top of page

Understanding Zoonoses: When Animals Transmit Diseases to Humans

Zoonosis refers to the transmission of diseases from animals to humans. These diseases can be transmitted through various routes, including direct contact, vectors like mosquitoes and ticks, and consumption of contaminated animal products. It is important to differentiate zoonoses from human-to-human transmission, as animals often serve as reservoirs or carriers of these diseases. This article explores the different types of pathogens involved, the individuals most affected, the role of pets and wildlife, and the impact of globalization on zoonotic transmission.

Zoonoses can be caused by various microorganisms such as bacteria, viruses, parasites, and microscopic fungi. However, it is crucial to note that not all animal diseases are transmissible to humans, and vice versa. Allergies, for example, are not classified as zoonoses. Understanding the nature of these pathogens helps in identifying and preventing their transmission.

Individuals who have direct or repeated contact with animals, such as farmers, veterinarians, and slaughterhouse staff, are particularly vulnerable to zoonotic infections. These professions involve close interaction with animals, increasing the chances of disease transmission. Outdoor workers face increased risks of Lyme disease, transmitted by tick bites.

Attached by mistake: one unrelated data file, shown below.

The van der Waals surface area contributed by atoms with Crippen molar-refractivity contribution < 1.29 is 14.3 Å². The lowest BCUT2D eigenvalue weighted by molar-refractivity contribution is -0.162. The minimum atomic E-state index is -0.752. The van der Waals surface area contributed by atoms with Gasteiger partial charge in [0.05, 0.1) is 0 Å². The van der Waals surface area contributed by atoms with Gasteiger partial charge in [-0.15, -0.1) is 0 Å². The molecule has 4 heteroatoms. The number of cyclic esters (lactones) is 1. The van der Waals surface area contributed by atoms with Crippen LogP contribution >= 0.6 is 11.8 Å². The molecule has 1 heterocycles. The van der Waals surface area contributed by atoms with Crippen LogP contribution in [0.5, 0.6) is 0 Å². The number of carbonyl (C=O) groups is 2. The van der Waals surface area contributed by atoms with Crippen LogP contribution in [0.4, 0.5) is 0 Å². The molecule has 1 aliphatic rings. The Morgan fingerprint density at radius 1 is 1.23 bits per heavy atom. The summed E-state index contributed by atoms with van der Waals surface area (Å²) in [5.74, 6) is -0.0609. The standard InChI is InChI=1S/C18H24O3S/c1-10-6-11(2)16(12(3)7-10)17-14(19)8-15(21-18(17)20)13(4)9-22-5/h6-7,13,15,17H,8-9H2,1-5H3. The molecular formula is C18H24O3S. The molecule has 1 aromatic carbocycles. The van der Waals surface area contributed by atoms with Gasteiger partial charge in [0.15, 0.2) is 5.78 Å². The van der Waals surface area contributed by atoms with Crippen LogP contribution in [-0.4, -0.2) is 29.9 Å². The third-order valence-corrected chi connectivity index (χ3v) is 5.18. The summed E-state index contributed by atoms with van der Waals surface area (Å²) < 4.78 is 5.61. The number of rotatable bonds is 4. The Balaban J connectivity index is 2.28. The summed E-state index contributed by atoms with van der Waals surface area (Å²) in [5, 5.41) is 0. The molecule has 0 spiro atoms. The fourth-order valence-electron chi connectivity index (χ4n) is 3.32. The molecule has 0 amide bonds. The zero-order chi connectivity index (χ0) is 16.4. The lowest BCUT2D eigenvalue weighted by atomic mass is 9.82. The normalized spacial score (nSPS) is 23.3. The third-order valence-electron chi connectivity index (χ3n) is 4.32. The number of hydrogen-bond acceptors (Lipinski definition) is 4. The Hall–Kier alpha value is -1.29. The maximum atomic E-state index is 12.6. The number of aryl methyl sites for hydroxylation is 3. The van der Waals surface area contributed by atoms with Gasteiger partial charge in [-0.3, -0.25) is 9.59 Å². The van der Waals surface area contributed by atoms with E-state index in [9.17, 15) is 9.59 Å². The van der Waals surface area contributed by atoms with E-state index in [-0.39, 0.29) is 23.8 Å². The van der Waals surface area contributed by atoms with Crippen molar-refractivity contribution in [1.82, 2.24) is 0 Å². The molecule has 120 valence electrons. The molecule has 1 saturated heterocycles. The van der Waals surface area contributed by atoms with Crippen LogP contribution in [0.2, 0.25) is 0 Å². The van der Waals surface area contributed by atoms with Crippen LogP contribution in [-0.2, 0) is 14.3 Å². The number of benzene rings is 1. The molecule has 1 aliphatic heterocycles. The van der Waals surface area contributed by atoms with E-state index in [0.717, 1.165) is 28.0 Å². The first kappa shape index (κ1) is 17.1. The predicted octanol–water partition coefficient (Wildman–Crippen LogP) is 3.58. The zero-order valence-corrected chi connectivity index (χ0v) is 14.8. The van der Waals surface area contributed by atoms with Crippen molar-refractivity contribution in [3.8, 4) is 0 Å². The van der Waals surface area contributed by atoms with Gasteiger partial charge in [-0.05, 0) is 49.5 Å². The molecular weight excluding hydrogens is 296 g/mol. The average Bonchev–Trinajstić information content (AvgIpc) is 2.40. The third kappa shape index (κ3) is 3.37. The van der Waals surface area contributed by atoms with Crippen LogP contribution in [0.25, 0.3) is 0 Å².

Zoonoses can also be transmitted from pets to their owners. Conditions like ringworm, a fungal skin infection, are common in dogs, cats, and horses and can be passed on to humans. A good hygiene and a responsible ownership are required to prevent them. 

Propriétaire de chien

Consuming animal products can also expose humans to certain zoonoses. In rare cases, food products may harbor pathogenic microorganisms or parasites, posing health risks to consumers. Salmonella is a prime example and often causes outbreaks of food poisoning. Proper hygiene practices and quality control measures in production and distribution chains play a crucial role in reducing the risk of zoonotic infections from animal products.

Globalization has had a significant impact on the transmission of zoonoses. Factors such as pathogen adaptations, environmental changes due to global warming, and the movement of people, animals, and vectors facilitate the spread of diseases across borders. 


Preventing and combating zoonoses require a multifaceted approach that includes robust surveillance systems and collaboration between human and animal health professionals. By understanding the transmission routes, risk factors, and preventive measures, we can mitigate the impact of zoonotic diseases and protect both human and animal populations.

Vétérinaire bovin
Garçon avec bébé poussin

Antibiotics in Livestock Farming and the Risk of Antibiotic Resistance

Antibiotics play a crucial role in combating bacterial infections in both humans and animals. However, their use in livestock farming raises concerns about antibiotic resistance. In this article, we will explore the different aspects of antibiotics, their use in veterinary medicine, the emergence of antibiotic resistance, and measures taken to address this issue.

bandeau GIS avenir_crop.png
bandeau GIS avenir_crop_edited.jpg


Home page

Continue to explore

bottom of page